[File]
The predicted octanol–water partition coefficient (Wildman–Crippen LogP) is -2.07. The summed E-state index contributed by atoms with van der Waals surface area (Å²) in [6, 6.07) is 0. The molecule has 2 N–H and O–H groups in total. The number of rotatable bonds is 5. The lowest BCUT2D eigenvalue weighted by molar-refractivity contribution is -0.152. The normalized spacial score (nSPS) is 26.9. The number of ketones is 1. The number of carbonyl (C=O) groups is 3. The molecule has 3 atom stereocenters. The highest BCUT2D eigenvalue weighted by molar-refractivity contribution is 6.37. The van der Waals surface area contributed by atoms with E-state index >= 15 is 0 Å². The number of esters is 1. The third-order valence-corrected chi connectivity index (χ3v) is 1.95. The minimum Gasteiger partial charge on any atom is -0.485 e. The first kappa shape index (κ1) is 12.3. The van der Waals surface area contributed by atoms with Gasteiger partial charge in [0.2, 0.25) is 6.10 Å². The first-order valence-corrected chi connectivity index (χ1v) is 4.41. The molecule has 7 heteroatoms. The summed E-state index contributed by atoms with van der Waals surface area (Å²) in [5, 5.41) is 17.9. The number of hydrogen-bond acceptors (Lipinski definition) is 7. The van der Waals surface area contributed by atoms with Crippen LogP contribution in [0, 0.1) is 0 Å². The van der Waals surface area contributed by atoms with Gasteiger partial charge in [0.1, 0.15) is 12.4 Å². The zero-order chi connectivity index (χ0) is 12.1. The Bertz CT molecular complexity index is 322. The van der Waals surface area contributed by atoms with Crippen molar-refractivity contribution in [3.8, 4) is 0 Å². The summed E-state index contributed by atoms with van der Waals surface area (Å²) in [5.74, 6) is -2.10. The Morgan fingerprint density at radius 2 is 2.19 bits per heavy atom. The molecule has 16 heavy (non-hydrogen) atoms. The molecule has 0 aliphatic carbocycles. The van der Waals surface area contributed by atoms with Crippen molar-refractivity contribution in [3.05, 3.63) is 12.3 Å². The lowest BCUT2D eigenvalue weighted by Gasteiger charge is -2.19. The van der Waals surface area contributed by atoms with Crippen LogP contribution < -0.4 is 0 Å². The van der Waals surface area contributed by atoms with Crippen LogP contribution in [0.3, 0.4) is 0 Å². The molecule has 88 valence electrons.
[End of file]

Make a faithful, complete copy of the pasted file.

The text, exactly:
The predicted octanol–water partition coefficient (Wildman–Crippen LogP) is -2.07. The summed E-state index contributed by atoms with van der Waals surface area (Å²) in [6, 6.07) is 0. The molecule has 2 N–H and O–H groups in total. The number of rotatable bonds is 5. The lowest BCUT2D eigenvalue weighted by molar-refractivity contribution is -0.152. The normalized spacial score (nSPS) is 26.9. The number of ketones is 1. The number of carbonyl (C=O) groups is 3. The molecule has 3 atom stereocenters. The highest BCUT2D eigenvalue weighted by molar-refractivity contribution is 6.37. The van der Waals surface area contributed by atoms with E-state index >= 15 is 0 Å². The number of esters is 1. The third-order valence-corrected chi connectivity index (χ3v) is 1.95. The minimum Gasteiger partial charge on any atom is -0.485 e. The first kappa shape index (κ1) is 12.3. The van der Waals surface area contributed by atoms with Gasteiger partial charge in [0.2, 0.25) is 6.10 Å². The first-order valence-corrected chi connectivity index (χ1v) is 4.41. The molecule has 7 heteroatoms. The summed E-state index contributed by atoms with van der Waals surface area (Å²) in [5, 5.41) is 17.9. The number of hydrogen-bond acceptors (Lipinski definition) is 7. The van der Waals surface area contributed by atoms with Crippen LogP contribution in [0, 0.1) is 0 Å². The van der Waals surface area contributed by atoms with Gasteiger partial charge in [0.1, 0.15) is 12.4 Å². The zero-order chi connectivity index (χ0) is 12.1. The Bertz CT molecular complexity index is 322. The van der Waals surface area contributed by atoms with Crippen molar-refractivity contribution in [3.8, 4) is 0 Å². The summed E-state index contributed by atoms with van der Waals surface area (Å²) in [5.74, 6) is -2.10. The Morgan fingerprint density at radius 2 is 2.19 bits per heavy atom. The molecule has 16 heavy (non-hydrogen) atoms. The molecule has 0 aliphatic carbocycles. The van der Waals surface area contributed by atoms with Crippen molar-refractivity contribution in [3.05, 3.63) is 12.3 Å². The lowest BCUT2D eigenvalue weighted by Gasteiger charge is -2.19. The van der Waals surface area contributed by atoms with Crippen LogP contribution < -0.4 is 0 Å². The van der Waals surface area contributed by atoms with Crippen LogP contribution in [0.3, 0.4) is 0 Å². The molecule has 88 valence electrons.